Tuesday, February 14, 2012

Cheap Ting iz Good Ting - Alternative Market IV

Reblog: Thank you Shaunelle for your very comprehensive post about our market!

Some days after my departure from the freezing pasta land Italia in mid-December and returned to my sweet warm Trinidad & Tobago, a friend referred me to an alternative market in Port-of-Spain. Having had religiously attended the Milan street markets on a weekly basis (evidently a market lover), it was definitely a pleasure to learn about and participate in the local Trini market scene.

The old expression “Good thing no cheap, cheap thing no good” is somewhat contradicted by this‘Cheap Ting iz Good Ting - Alternative Market’. It’s a relatively new initiative by Stephanie Leitch, as the 17thDecember 2011 market was the 4th  installment event. It’s a flea market that allows artists, artisans and the general public to make convenient resourceful and gainful exchange (cash | barter | negotiation) and most importantly things for sale are very affordable! The market aims to take place once every month, with the venue changing accordingly, allowing persons from various communities to participate. Vendors are not given any tables and are therefore not required to pay any fees for a vending space at the event. Artisans can simply contact the market committee to confirm their participation and show up with their goods and good vibes on the day!

So you don’t always need a large table spread setup to sell jewelry. I remembered seeing this little girl during my summer road trip in Callela, Spain selling her jewelry, so here was my mini vending display.
Jewelry Display

There were some other cool things I saw and got from other vendors selling at the market:
These playful sead-bead doll earrings immediately caught my attention, which Liz Steinberg the artisan, was wearing. She started jewelry as a therapeutic hobby and uses natural materials such as stones, juju beans, bamboo, leather in her pieces. Emal: sweetheavenliz@yahoo.com

Doll Seed bead earrings made by Liz Steinberg 
This self-taught Bajan empress Micaela Walker, launched her homebased jewelry and accessories business over 1 year ago. This ‘I Love Afrika’ movement offers knitted bags, purses and her signature clay jewelry. She uses natural stones and handmade clay stones in her pieces. Placing emphasis on the beauty of natural life, her work is inspired by Africa, roots culture and rasta women. Even Bob Marley's granddaughter is a fan of ILA clay jewelry.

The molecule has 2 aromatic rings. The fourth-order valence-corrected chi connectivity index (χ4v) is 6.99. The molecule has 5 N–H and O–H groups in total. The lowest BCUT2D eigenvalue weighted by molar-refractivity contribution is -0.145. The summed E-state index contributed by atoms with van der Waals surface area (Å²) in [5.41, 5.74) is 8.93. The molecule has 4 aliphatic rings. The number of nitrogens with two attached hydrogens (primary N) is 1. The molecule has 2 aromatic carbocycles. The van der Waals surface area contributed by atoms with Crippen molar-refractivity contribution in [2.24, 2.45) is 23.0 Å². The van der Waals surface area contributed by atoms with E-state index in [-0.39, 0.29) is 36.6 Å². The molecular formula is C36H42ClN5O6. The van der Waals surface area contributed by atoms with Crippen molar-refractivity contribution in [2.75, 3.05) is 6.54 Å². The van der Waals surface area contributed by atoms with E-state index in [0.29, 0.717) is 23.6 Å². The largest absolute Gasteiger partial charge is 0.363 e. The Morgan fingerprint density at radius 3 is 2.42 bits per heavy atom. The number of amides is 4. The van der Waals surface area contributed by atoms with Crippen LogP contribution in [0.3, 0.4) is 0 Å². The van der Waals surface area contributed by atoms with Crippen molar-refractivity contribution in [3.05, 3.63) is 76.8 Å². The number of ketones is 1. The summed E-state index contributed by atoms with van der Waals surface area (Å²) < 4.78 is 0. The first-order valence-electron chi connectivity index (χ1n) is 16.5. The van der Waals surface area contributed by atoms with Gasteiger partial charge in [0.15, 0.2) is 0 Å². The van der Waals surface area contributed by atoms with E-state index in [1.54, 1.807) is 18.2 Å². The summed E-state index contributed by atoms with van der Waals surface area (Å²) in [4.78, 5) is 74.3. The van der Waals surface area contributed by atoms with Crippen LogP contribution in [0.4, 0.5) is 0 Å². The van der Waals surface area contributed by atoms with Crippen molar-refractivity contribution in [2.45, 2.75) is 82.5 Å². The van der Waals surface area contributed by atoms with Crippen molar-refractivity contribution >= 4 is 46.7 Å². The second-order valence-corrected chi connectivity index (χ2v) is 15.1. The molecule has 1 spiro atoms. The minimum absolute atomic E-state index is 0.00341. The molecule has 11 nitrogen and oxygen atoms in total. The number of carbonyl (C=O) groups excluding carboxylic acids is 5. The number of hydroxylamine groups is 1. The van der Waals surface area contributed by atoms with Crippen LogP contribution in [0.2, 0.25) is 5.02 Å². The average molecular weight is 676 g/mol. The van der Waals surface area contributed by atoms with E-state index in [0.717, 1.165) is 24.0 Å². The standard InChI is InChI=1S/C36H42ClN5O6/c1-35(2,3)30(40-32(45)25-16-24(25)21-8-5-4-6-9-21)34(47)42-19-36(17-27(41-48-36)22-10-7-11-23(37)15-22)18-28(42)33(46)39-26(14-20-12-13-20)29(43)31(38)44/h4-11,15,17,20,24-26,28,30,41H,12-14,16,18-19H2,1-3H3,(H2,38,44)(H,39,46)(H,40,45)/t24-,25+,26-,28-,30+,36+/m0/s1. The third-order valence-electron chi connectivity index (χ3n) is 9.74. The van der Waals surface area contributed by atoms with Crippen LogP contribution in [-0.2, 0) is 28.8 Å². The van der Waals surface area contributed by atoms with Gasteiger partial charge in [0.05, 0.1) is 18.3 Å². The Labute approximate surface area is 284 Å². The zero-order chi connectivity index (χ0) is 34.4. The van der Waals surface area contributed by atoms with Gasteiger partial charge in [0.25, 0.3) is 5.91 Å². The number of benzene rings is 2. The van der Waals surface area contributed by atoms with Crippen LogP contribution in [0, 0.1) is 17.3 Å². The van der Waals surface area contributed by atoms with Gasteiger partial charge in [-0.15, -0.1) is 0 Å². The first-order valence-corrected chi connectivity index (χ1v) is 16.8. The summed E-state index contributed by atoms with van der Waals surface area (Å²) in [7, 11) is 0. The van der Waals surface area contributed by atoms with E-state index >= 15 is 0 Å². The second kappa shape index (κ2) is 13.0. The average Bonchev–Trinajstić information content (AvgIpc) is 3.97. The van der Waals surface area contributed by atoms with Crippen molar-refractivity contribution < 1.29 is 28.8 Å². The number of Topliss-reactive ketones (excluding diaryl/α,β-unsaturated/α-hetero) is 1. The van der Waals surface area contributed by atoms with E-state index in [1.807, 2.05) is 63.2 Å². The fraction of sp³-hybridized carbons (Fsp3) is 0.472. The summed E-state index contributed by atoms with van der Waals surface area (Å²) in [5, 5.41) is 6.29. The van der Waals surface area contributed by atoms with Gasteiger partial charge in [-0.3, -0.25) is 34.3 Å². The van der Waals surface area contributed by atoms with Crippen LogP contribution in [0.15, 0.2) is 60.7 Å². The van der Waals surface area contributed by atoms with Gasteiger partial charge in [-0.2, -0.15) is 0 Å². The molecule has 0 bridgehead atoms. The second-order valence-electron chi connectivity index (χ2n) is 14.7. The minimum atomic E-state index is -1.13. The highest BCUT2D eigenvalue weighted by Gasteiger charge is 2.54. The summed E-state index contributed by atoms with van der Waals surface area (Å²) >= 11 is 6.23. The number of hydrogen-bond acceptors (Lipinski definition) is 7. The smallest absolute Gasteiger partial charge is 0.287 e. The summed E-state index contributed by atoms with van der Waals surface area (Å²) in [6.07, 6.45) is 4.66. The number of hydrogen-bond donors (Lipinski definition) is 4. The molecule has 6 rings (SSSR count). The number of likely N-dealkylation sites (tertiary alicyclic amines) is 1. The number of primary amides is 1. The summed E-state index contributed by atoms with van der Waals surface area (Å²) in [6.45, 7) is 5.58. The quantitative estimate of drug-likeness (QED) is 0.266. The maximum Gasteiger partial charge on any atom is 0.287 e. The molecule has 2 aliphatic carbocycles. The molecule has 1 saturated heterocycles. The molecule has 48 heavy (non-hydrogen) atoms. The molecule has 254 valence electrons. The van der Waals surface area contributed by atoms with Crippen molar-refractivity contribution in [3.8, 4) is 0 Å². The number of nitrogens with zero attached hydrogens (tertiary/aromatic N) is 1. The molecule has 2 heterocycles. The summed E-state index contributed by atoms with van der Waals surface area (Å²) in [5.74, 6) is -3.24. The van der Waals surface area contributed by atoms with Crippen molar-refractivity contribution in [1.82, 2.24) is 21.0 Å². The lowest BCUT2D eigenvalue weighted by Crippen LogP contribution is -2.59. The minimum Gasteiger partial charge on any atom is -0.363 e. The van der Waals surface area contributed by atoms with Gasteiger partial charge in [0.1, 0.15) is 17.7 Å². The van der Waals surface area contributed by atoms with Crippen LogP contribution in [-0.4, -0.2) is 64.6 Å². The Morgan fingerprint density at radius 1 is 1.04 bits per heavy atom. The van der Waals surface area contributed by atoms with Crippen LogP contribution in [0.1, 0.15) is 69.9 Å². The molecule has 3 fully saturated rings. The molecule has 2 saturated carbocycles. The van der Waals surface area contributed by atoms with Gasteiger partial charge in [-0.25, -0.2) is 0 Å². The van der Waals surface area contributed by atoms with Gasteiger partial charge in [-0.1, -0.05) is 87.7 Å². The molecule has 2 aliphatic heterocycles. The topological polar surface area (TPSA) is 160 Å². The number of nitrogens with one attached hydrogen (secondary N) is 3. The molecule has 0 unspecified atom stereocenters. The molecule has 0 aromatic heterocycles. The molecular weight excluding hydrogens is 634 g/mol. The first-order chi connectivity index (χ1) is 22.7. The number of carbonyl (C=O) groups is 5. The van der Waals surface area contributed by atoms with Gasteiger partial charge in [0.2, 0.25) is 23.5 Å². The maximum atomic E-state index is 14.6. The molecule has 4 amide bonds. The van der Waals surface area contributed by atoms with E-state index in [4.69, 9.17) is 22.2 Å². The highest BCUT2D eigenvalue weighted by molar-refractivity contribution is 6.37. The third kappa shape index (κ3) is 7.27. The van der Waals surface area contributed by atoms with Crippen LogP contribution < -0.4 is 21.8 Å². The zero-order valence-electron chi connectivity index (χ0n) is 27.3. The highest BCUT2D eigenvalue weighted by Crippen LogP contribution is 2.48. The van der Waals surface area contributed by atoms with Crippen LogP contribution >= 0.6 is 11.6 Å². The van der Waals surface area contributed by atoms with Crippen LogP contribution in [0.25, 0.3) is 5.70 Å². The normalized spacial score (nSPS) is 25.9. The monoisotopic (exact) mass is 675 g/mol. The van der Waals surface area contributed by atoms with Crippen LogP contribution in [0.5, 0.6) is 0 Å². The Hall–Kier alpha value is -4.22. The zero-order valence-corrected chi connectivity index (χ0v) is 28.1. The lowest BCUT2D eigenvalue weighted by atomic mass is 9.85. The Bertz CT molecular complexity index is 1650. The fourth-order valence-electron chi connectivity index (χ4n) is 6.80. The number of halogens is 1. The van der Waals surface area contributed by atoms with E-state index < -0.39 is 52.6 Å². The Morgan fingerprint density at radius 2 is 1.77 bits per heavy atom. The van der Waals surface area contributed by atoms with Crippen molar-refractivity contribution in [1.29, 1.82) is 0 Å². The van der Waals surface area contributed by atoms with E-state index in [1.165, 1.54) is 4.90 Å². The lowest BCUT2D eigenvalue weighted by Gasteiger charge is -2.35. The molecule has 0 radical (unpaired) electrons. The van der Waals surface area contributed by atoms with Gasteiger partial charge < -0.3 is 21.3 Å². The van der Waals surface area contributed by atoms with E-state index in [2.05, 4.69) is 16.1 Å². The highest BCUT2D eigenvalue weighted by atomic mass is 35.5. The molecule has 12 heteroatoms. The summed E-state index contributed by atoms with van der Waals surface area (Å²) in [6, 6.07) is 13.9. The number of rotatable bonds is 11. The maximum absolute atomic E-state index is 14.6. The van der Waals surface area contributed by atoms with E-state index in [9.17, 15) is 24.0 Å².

ILA Rasta Clutch purse $150TT  |  ILA Clay Earrings

This second hand shop on the move, is a group business venture involving Stephanie Leitch, Michelle Isava and Candace Moses.  Stephanie uses recycle jeans pants and makes hand bags and other hair accessories. She also makes some cool earring holders which would definitely help you manage your earring collection at home. Candace sells her Kandakejewelry and Michelle sells a variety of second hand clothing, shoes, books etc.
Jeans bag & Earring holder  |  Candace working on her Kadake Jewelry  |  Second hand items

Vice Versa
Jamilia Alexander and Sanian lewis launched their fashion company 1 year ago. They offer styling, image costultancy services along with design, restyling and customization of fashion accessorries. they both aim to bring the latest international fashion trends to Trinidad & Tobago. 
Vice Versa *Photos courtesy 8Point Images

Is an Afrocentric clothing line from designer Kindele Aixe. Based in New York, her line is described as a fashion movement drawing inspirations from nature and the struggles of African people worldwide. Her designs combine jersey, African prints, bright colours, bold images creating a look that is truly original. So if you want to join the movement check out her website.

Tuff Like Iron Designer Kindele Aixe

Jemima Charles graduated from UWI 2012 in Visual Arts and is now a fulltime artist with her own studio. Suede Molte Art Studio is a space for artistic development through fine arts, craft, workshops, artistic events and conversation. Feel free to visit her studio to view her glass print and drawing art work or see what’s buzzing in her workshop.  

Glass Prints by Jemima Charles



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